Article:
“Only God, and 100 million Egyptians will judge you!”
I read this quote on social media and I honestly wanted to laugh and cry at the same time because as an Egyptian, this is really a big part of our daily routine. On a more serious note, I want to say that this statement is an example of generalization, not every Egyptian is judgmental. Also, this holds true for other nations as well and not only Egypt.
By the way, I’m not excluding myself from the 100 million mentioned above. Everyone is judgmental in some situation or at some point in their life. I’m very skeptical about people who claim themselves to be absolutely ‘non-judgmental’ because most of us fall into this trap one way or another. It’s actually a human survival mechanism. Yes, we use it to assess danger and protect ourselves. However, the extent of this habit could very well vary from one person to the other.
Usually, when we use the term ‘judgmental’, we refer to someone passing harsh judgment or criticizing others when coming across appearances, behaviors or situations that are found to be awkward or unusual for that individual. It’s very subjective, however, there are some tips that can help us have a less judgmental attitude:
1. Be aware of what you think and why: Asthea first step, we need to be aware when we are passing too many judgments or when we are being exceedingly critical of a person or a situation and ask ourselves “why am I doing this?” People are often just projecting their own fears.
2. Propose a kinder thought: We need to propose a counter thought that will help us rationalize the behavior or the appearance in a more positive or kinder way.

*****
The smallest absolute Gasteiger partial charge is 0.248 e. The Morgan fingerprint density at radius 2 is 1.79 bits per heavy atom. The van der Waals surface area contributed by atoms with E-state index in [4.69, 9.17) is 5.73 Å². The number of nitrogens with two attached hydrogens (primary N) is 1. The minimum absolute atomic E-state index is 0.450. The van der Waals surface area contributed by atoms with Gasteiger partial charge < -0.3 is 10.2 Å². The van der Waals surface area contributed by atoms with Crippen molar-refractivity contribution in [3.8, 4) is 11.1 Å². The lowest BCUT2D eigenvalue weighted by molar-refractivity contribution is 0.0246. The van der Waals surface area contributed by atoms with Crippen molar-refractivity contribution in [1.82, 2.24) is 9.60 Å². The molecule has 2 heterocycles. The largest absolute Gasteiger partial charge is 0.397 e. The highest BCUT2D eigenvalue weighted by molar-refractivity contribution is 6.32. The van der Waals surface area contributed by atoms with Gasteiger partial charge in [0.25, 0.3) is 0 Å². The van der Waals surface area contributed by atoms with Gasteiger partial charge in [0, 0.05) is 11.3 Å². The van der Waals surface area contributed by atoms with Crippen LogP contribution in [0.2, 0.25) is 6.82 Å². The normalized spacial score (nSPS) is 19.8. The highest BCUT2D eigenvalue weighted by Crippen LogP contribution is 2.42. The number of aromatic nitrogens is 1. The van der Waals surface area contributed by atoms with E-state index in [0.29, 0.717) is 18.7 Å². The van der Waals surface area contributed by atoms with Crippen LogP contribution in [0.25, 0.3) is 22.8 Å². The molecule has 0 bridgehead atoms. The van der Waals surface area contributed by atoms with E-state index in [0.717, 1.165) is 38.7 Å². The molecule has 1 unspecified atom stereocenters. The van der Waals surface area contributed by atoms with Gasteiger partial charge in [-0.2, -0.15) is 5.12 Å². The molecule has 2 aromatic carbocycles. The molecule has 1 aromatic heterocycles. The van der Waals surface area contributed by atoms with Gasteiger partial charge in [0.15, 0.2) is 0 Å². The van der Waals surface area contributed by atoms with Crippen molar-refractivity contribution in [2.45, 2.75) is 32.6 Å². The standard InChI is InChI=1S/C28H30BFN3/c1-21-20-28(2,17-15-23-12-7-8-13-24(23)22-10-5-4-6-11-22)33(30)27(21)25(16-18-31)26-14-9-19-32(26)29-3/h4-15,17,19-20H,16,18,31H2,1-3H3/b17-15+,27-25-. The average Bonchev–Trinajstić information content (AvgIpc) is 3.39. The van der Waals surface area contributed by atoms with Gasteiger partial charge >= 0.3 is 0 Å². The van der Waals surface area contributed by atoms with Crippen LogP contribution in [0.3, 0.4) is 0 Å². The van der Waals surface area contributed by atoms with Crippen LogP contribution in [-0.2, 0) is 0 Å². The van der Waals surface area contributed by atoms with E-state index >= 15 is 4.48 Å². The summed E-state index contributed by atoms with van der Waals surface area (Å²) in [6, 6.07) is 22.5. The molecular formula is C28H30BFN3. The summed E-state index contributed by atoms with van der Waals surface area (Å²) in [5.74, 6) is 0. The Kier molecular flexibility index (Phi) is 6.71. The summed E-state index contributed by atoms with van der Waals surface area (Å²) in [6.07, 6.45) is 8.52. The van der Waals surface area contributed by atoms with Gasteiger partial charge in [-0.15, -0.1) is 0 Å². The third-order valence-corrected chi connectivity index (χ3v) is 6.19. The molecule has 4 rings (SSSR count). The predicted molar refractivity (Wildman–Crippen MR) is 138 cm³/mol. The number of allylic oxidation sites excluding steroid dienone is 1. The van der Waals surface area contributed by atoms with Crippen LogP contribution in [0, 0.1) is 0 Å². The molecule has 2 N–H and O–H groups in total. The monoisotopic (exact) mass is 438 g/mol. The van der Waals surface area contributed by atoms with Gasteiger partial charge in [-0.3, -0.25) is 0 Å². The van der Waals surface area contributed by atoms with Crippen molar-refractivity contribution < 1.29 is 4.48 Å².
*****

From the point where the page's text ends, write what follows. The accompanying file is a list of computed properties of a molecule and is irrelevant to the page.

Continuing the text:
3. Put ourselves in others’ shoes: To be empathetic, we need to simply imagine ourselves in the other person’s shoes. This is not easy for everyone to do, but it won’t hurt to at least try to ask ourselves what would we have done differently, if we were that other person?
4. Avoid negative conversations: Negativity is contiguous and there will be social circles that bring us together with negative people – especially gossipers. We need to avoid this whenever we can or at least not participate in such negative conversations.
5. Recognize stereotyping: I started my article by stating that talking about Egyptians being judgmental is actually a generation, because we need to firstly recognize generalizations and try to avoid them. When passing a judgment, we have to think for ourselves and ask if it holds true across the board?
Everyone is fighting a battle that we aren’t aware of. We can’t read people’s mind and we certainly can’t judge why they are behaving the way that they do. Being judgmental is toxic for all. It’s indeed a heavy burden that we choose to carry when we pass a negative judgment on a living soul.